If you turn the watch over, you’ll find Urwerk’s characteristic control board as evidence of the company’s concern with precision timekeeping. It includes a 42-hour power-reserve indicator, which is more exact than the warning indicator on the side of the watch, a five-year gauge that tells the owner when it’s time to service the watch (humorously referred to as an oil-change indicator), as well as a fine-tuning screw to adjust the rate, with its scale in a small arched aperture.
This delicate and effective satellite mechanism driven by a Zenith calibre is resolutely guarded by a tough and purposeful case topped by a big crown at 12 o’clock. The designer and Urwerk’s co-founder, Martin Frei, is well known for his Star Trek-inspired futuristic imagination. Less well known, however, is that another of his muses comes from the past — medieval armour. This extraordinary idea had already been seen in another Urwerk timepiece, the very complicated UR-110, but it takes a different dimension in the new watch. As Martin Frei points out, “the case of the UR-105M was entirely conceived as a suit of armour. The visible screws on the face of the watch, protected by covers, are not just stylistic features; they are there to hold a proper steel shield against the titanium body.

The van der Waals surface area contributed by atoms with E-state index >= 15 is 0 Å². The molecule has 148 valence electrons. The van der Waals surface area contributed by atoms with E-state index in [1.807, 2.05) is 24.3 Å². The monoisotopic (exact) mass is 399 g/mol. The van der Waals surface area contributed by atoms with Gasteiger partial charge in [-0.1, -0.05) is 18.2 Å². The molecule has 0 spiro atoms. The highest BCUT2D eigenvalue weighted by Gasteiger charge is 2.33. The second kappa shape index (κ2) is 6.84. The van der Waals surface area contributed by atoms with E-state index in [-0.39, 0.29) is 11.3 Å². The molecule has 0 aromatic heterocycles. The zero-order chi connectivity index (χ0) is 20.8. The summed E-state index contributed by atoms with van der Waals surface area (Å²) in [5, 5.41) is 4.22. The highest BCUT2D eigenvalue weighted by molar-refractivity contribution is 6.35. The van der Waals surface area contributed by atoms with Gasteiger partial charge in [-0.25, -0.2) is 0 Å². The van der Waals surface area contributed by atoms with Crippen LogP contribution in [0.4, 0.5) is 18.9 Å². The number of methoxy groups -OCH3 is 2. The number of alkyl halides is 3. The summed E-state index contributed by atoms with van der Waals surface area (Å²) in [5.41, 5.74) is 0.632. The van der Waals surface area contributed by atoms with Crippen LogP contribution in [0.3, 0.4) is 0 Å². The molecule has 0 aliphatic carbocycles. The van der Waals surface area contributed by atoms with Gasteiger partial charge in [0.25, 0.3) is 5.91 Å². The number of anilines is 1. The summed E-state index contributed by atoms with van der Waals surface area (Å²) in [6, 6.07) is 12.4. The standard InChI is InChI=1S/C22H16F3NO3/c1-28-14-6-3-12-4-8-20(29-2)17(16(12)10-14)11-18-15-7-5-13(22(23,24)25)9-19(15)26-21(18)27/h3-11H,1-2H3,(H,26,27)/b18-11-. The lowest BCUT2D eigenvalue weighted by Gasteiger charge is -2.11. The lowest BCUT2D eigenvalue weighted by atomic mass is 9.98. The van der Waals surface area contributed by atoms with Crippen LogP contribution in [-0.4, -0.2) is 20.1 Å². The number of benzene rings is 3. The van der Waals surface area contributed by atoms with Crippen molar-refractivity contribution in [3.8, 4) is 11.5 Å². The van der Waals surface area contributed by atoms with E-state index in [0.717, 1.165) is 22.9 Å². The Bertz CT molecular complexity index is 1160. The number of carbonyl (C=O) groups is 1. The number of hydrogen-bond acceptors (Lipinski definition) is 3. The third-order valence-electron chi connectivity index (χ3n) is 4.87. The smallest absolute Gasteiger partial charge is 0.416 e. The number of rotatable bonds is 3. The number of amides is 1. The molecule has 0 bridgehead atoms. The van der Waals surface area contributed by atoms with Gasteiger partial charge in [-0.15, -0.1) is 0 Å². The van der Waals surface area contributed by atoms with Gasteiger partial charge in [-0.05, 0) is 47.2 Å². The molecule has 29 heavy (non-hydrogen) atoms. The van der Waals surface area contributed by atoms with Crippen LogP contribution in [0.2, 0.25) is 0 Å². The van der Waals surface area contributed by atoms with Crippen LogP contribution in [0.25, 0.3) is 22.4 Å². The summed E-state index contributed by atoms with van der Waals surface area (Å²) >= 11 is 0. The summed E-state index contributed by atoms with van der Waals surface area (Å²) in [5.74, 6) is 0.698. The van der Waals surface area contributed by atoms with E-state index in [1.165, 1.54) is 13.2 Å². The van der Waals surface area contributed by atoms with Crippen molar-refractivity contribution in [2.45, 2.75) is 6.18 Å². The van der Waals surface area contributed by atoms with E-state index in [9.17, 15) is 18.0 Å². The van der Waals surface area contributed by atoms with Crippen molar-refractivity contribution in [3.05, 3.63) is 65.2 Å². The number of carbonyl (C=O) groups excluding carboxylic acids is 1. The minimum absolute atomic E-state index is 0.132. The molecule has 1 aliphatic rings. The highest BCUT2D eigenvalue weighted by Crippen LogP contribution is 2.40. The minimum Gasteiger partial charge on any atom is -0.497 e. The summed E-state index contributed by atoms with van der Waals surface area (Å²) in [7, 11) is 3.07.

The parallel with knightly armour is obvious to me: you have this force emanating from the armoured bezel that protects an ostensibly fragile mechanism from the violence of the outside world.”
- Urwerk UR-105M IRON KNIGHT
This analogy is not altogether obvious to those who can only spare a glance at a watch that seems more futuristic than medieval. But the potency and aptness of the inspiration become apparent if the watch and a suit of armour can be directly associated. Martin Frei therefore took Felix Baumgartner to see one of the remaining traditional armour-making families who are still at work in the Austrian alps. These heirs to a 600-year-old craft had just received an unusual order: to replace the 120 antique suits of armour worn by the Vatican’s Swiss Guard. Put side by side, the UR-105M and a traditional suit of armour reveal a remarkable formal and functional family resemblance.